of India, were introduced on the 18th The King, therefore, immediately of November in the same year. There on the resignation of Shelburne's minis- can be no doubt that this measure was try, must have sought to reconstruct a signal blunder. It promised, indeed, it by raising the defeated Chancellor if accomplished, a vast extension of of the Exchequer to the Premiership. power to the Whig party. But there On the 1st of March, he sent for was a secret cabinet which had the ear Lord North ; but positively declined of the sovereign, more powerful perto negotiate with Mr. Fox. “ The haps than the acknowledged govern. king's reluctance to see him," writes ment. This was regarded as headed the Duke of Buckingham, “could not by Lord Temple, and stood in the inbe overcome ; upon that point his ma- terest of the King and the Shelburne jesty was inflexible ; and interview party: It is clear, from the correafter interview followed, ending in spondence published by the Duke of the same unsatisfactory way, the coun- Buckingham, that the final defeat of try continuing to be kept in a stato these bills in the House of Lorils,
which produced the king's dismissal we shall scarcely wonder that the same of Ministers, was the work of a secret predilections should have supported, understanding between his Majesty for seventeen years, an administration and Lord Shelburne's party, of both the greater part of which was passed of whom Temple was made the instru- in profound peace and in commercial ment.
enterprise. From this point the more vivid in- We think that our readers will feel terest in the Memoirs of the Reign of more interest in the stirring period of George III. ceases. We have endea- the Regency than in that to which the voured to conduct the reader through rest of the earlier Memoirs by the the tortuous labyrinth by which the Duke of Buckingham refers.
We country passed from the firm but dis- pass, therefore, at once to the years astrous administration of Lord North 1811 and 1812, which witnessed the to the firm and glorious government of accession of the Prince of Wales, the Mr. Pitt. It is easy to trace the pro- assassination of Mr. Percival, the new cess by which that great man, at the complications of European affairs, the age of twenty-four, found himself sud- second American war, and the rise of denly exalted to the head of affairs. the famous Liverpool Administration. During a year and a half, three suc- It will be remembered that, as the cessive ministries were created and Houses of Parliament were about to destroyed. Yet the Administration adjourn for the Christmas of 1810-11, preceding that brief period had en- their festivities were suddenly arrestdured for twelve years, and the Admin- ed by the communication of the starte istration which followed it endured ling intelligence, that the machinery from 1783 into the following century: of government was at an end. The Never was a Government created intellect of his majesty had failed him. with fairer prospects of durability Mr. Percival was then at the head of than that which, in March, 1782, the government; and it became essenarose under the auspices of the Mar- tial at once to institute a Regency. It quess of Rockingham. It was sup- appears that the commission of the ported both by town and coun ry-by government of the country to the the aristocracy and the people : it was Prince of Wales was, from the first required to triumph simply over the moment, acknowledged as inevitable ; prepossessions of the King, and the although it will be remembered that, faction still headed by Lord North. on the earlier manifestation of the Yet it fell, not from external agency, king's malady, twenty years before, but from intestine disunion. It in- Mr. Pitt was strenuously contesting volved not simply a coalition of men, this principle with Mr. Fox, when the but a conflict of opinions. The go- recovery of the King terminated the vernment then formed in its place discussion. The collateral relatives of formed, as Mr. Sheridan, then out of his majesty were now, however, exoffice, indignantly declared, “not of a tinct, with the solitary exception of coalition of parties, but of the shreds his royal highness of Gloucester; and and remnants of parties"--was broken between the sovereign and this prince up by a coalition from without, after there was little, perhaps, to choose. an existence of some eight months. They may be described as standing on Finally, the coalition of the two pre- the two sides of the boundary of the vionsly defeated parties--the North worlds of sanity and insanity. The Tories and the Rockingham Whigs- duke was, in truth, but just on the being, in turn, overthrown at once by safe side of the confines : the king had royal and public displeasure, all the gone over the border," while his reold elements of parliamentary govern,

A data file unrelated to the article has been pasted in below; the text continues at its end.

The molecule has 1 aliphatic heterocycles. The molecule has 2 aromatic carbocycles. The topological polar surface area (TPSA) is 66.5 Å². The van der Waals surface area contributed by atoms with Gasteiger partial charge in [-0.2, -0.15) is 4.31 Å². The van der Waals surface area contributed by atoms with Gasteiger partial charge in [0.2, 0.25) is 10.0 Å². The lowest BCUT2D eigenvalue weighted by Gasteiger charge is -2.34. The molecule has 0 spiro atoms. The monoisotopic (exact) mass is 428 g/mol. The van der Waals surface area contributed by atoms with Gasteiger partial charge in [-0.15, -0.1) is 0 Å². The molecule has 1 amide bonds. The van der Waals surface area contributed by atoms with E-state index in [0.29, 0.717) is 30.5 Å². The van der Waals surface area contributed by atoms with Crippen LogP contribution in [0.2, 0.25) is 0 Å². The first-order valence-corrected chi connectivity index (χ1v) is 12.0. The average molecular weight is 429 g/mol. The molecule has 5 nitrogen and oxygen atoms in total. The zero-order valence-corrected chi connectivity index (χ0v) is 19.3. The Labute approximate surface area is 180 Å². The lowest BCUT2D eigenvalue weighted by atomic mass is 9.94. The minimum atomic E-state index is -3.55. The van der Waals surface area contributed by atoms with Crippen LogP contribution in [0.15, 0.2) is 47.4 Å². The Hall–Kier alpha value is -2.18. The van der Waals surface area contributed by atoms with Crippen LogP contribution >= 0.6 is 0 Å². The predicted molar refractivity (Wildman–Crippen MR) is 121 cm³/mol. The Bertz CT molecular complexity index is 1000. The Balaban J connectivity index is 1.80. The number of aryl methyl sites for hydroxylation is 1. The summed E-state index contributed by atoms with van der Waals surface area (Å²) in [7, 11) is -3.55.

turn was seriously apprehended at ment were exhausted. The splendid once by the Whigs and the heir to the talents of the younger Pitt and the throne ! favour of the crown then brought a After continual ministerial defeats new generation into irresistible power. on subordinate questions of detail, the If we remember that the personal Regency Bill at length became law on predilections of the sovereign formed the5th of February, 1811. Our author a principal cause of the endurance of fails to notice, however, the manner Lord North's ministry for twelve in which it was decreed that any bill years, amid every complication of poli- could become law when the throne tical blundering and military disaster, was (morally speaking) vacant. It was